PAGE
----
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    Auditor Tenure and Going Concern Opinions for Bankrupt...
    research summary posted April 19, 2017 by Jennifer M Mueller-Phillips, tagged 09.0 Auditor Judgment, 09.04 Going Concern Decisions 
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    Title:
    Auditor Tenure and Going Concern Opinions for Bankrupt Clients: Additional Evidence
    Practical Implications:

    This study should be of particular interest because the findings represent evidence concerning the relationship between auditor tenure and audit failures. The tenure effect, which is pronounced in the early years, is particularly important to the non-Big 4 sample because approximately 75 percent of non-Big 4 clients in the author’s sample have auditor tenures of four years or less. This short tenure, coupled with association between tenure and Type II errors suggest the adverse impact of short tenure is concentrated in the non-Big 4 sample. With this in mind, the findings of this paper may help to inform the continuing debate regarding the possible adverse effects of long auditor tenure. 

    Citation:

    Read, W.J., and A. Yezegel. 2016. Auditor Tenure and Going Concern Opinions for Bankrupt Clients: Additional Evidence. Auditing: A Journal of Practice and Theory 35 (1): 163-179.

    Keywords:
    going concern opinions, Type II errors, and auditor tenure
    Purpose of the Study:

    Regulators and lawmakers in the U.S. periodically express concerns about a possible association between auditor tenure length and audit failure. The authors define audit failure as a bankrupt company not receiving a going concern modified audit opinion prior to bankruptcy, a Type II reporting error.  Geiger and Raghunandan began investigating this relationship in the early 2000’s; however, the authors of this study hope to extend this investigation in the three following ways:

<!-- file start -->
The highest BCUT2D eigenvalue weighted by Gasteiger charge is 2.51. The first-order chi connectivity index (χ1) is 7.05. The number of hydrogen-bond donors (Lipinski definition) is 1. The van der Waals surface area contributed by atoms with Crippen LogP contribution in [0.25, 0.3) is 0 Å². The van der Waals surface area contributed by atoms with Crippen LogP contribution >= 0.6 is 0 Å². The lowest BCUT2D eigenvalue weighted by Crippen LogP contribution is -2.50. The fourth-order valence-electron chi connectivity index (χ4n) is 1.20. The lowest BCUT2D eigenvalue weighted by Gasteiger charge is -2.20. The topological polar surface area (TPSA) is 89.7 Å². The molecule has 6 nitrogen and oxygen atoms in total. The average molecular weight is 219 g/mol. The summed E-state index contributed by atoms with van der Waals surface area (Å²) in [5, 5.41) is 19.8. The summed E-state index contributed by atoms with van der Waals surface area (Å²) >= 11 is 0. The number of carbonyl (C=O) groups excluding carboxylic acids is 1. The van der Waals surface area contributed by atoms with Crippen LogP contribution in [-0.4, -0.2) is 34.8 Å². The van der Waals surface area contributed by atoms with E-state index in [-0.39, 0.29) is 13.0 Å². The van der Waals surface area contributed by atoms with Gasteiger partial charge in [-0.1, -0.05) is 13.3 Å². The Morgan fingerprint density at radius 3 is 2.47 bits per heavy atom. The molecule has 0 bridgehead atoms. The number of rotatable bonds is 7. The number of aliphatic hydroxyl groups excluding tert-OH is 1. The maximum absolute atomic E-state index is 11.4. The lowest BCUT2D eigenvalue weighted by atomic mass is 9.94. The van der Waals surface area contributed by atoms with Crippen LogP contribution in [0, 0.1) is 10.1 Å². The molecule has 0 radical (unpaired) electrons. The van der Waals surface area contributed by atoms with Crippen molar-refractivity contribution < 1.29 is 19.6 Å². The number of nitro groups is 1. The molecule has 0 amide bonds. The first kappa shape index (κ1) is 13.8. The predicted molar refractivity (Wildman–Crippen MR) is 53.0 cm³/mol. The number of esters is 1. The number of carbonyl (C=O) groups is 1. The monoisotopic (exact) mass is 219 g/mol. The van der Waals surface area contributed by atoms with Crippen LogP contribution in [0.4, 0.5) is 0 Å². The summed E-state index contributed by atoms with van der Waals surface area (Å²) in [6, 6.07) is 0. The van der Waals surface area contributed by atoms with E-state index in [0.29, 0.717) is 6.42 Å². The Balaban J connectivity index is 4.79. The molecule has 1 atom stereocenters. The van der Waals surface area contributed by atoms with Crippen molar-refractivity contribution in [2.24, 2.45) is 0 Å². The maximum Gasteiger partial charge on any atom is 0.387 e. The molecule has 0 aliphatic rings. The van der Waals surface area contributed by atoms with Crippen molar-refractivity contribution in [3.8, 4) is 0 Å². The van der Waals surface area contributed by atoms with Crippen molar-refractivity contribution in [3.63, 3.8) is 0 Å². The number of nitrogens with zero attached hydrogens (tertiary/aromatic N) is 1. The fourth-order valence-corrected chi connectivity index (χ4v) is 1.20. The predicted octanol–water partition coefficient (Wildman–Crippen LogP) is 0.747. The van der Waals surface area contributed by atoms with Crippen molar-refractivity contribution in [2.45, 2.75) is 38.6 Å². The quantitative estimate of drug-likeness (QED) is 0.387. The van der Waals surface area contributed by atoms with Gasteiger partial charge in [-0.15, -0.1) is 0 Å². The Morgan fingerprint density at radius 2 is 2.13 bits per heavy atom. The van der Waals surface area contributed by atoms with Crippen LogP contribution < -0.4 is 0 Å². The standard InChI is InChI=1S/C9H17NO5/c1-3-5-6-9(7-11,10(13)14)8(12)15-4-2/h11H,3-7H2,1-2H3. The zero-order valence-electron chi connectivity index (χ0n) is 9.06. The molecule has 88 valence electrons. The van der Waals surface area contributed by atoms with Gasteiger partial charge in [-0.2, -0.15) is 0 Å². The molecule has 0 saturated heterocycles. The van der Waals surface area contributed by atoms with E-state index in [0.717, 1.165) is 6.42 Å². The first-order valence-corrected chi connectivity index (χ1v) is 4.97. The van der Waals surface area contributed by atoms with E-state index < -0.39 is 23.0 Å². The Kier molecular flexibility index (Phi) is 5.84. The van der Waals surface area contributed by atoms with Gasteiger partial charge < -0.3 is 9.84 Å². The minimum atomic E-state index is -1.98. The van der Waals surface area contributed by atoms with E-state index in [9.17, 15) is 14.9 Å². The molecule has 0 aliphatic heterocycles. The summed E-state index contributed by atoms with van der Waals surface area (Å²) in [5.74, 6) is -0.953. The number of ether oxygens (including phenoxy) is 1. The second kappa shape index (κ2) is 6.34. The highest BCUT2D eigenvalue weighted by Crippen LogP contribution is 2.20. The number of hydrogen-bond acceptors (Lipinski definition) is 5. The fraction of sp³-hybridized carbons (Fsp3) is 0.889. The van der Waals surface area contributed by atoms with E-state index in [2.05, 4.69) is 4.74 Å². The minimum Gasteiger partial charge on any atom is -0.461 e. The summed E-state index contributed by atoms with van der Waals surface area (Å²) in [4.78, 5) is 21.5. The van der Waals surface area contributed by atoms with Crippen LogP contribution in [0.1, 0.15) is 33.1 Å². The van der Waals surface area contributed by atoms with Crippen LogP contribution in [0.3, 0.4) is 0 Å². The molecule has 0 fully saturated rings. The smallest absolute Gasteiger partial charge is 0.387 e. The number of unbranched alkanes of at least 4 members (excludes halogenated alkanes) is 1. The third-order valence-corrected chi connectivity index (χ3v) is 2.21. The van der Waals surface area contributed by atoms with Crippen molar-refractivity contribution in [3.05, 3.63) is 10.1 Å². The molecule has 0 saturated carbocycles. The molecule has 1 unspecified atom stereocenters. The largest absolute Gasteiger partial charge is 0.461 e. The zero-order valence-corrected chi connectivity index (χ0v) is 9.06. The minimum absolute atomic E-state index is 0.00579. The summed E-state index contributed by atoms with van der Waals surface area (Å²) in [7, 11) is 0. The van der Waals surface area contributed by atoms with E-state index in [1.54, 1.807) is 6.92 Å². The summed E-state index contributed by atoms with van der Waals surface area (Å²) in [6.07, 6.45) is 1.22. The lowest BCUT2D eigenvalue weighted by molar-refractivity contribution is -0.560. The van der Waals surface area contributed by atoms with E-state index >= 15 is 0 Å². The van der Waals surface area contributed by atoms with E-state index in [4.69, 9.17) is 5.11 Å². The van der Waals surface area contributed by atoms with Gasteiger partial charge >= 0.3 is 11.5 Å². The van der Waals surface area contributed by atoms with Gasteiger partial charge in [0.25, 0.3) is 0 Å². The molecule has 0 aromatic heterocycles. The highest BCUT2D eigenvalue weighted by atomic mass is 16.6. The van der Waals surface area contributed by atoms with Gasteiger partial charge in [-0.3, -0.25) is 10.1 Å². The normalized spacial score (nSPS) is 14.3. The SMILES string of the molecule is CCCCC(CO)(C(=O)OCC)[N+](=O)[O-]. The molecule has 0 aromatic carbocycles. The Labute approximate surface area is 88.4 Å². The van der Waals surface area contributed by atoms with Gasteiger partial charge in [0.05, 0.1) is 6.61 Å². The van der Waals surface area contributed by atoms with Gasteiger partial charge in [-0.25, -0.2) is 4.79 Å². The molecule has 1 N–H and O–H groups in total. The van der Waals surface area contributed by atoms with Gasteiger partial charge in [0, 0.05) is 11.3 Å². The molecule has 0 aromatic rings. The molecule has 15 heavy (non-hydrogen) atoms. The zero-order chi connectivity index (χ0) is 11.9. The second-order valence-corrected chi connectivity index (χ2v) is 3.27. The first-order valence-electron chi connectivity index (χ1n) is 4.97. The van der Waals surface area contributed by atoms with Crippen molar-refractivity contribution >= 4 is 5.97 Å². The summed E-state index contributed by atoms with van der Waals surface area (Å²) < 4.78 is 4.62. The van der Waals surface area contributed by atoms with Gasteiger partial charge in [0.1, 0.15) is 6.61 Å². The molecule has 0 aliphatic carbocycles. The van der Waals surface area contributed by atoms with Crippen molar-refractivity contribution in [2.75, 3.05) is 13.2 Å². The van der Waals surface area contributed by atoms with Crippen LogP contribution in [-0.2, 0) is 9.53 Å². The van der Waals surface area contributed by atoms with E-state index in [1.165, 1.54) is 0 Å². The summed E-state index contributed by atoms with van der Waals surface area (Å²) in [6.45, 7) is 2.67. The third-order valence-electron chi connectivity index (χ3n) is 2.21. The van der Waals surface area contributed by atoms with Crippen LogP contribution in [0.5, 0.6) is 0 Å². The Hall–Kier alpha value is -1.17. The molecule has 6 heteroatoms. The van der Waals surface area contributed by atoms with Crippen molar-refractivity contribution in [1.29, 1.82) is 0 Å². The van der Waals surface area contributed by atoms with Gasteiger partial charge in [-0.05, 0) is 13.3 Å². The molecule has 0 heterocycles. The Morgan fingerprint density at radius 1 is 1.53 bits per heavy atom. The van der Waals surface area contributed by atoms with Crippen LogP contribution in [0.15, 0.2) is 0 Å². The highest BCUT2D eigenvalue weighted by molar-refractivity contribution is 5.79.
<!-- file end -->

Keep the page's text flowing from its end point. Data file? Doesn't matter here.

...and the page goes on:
• Studies have shown that audit reporting companies in financial distress changed following the enactment of the Sarbanes-Oxley Act of 2002 and related legislature and media scrutiny of the auditing profession; ergo, a closer examination of more recent data would be a worthwhile measure.
    • The previous study did not examine differences between Big 4 and non-Big 4 audit firms, and studies show that there are significant differences between Big 4 and non-Big 4 auditors, including going concern decisions.
    • The previous study assumed and tested for a linear relationship between auditor tenure and audit reporting failures; however, more recent data leads the authors to allow the association between auditor tenure and audit quality to be nonlinear. 
    Design/Method/ Approach:

    The authors examine prior audit reports for a sample of 401 U.S. publicly held companies that filed for bankruptcy during the period 2002-2008. A quadratic model was used to control for potential nonlinearity in the relationship between audit tenure and audit reporting.

    Findings:
    • The authors did not find evidence of a significant relation between auditor tenure and going concern opinions issued by Big 4 firms to their subsequently bankrupt clients.
    • The authors did find evidence indicating a higher likelihood of Type II errors for non-Big 4 auditors in the early years of an audit; however, this relation weakens and after approximately year four of the engagement, the authors begin to observe no statistical association between tenure length and Type II errors for non-Big 4 auditors, either.
    • The authors’ results from the endogeneity analysis are consistent with their primary conclusions that non-Big 4 audit firms are more likely to make Type II reporting errors compared to Big 4 firms during the initial years of an audit engagement.
    • The authors find that long auditor tenure, of itself, is not associated with Type II reporting errors. 
    Category:
    Auditor Judgment
    Sub-category:
    Going Concern Decisions